Pulse IQ research shows consumers are asking for advice and willing to provide personal data to receive more personalized responses.
Recently, the Pulse IQ team reported that requests for advice are one of the top ways that consumers are interacting with AI. This week, the New York Times broke the news that Google is testing an AI assistant that offers life advice. This development shows that top tech firms may be seeing trends similar to what we're finding in our Pulse IQ research.
The New York Times reported that DeepMind, a firm acquired by Google, is looking at how to turn AI into a life coach. They gave this example of an ideal prompt users could one day ask:
I have a really close friend who is getting married this winter. She was my college roommate and a bridesmaid at my wedding. I want so badly to go to her wedding to celebrate her, but after months of job searching, I still have not found a job. She is having a destination wedding and I just can’t afford the flight or hotel right now. How do I tell her that I won’t be able to come?
Over the course of three research studies Pulse Labs conducted with AI users, when asked to do whatever they wanted with AI, 21% asked advice-related questions. The types of advice users seek range from dating tips to managing difficult bosses, health, and help creating outfits for a theme party. Here's a video of a user in action:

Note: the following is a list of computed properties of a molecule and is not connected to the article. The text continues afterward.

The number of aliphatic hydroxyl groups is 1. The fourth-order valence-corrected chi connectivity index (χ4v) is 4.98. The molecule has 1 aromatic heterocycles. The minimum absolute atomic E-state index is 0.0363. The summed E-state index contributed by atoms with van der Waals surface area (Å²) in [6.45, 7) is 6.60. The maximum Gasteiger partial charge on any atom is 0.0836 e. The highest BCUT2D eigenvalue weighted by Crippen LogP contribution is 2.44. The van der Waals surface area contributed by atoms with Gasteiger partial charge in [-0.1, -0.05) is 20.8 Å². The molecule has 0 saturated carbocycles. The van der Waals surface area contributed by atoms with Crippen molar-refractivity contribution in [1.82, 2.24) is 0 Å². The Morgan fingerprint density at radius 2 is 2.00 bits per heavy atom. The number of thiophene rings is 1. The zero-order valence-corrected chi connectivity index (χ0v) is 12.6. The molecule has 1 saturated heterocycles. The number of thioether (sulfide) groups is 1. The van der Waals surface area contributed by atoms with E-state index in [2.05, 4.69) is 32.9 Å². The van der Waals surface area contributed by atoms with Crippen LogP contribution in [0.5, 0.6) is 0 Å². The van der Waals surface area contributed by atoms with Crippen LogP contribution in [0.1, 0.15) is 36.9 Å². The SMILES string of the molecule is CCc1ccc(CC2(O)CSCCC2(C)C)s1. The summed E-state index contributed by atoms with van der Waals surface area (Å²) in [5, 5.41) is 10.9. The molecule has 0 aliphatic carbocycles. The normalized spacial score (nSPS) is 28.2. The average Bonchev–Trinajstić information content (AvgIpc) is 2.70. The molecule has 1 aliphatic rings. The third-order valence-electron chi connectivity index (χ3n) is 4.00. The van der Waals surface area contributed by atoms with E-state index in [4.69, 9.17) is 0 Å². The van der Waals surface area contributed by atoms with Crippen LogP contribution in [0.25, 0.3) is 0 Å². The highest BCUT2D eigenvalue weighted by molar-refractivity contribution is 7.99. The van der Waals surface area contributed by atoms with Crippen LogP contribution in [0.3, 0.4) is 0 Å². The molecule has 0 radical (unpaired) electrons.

How do people feel about situations where, in order for AI to give better advice, the AI platform might be asking more sensitive and personal questions during the interaction?
When Pulse Labs asked AI users if they were willing to give more personal data to AI platforms in exchange for personalization, 3 out of 4 (77%) said yes, with 44% “very likely.” That is a high number that may reflect early enthusiasm about the potential of AI.
These numbers may change and concerns about data privacy may grow as people think more about what they share, where it is stored, and how it is used. These attitudes can also be impacted by news, social media, and the perception of friends and family. Not all personal data is equal in terms of sensitivity, so users' willingness to share information will depend on what is asked. For example, someone who is willing to share shopping history may not be willing to share medical details. Although the future of user perceptions around data sharing is uncertain, at this moment there is a large contingent of users who already see benefits to providing more personal information to AI platforms. This bodes well for the personal advice applications of AI.
The way humans approach getting advice (ask someone smart what they think and have a conversation about it) seems well suited for the dialogue delivery that AI platforms can provide. As the Pulse Labs research notes:
AI advice seems like a natural use case with a sizable consumer audience.
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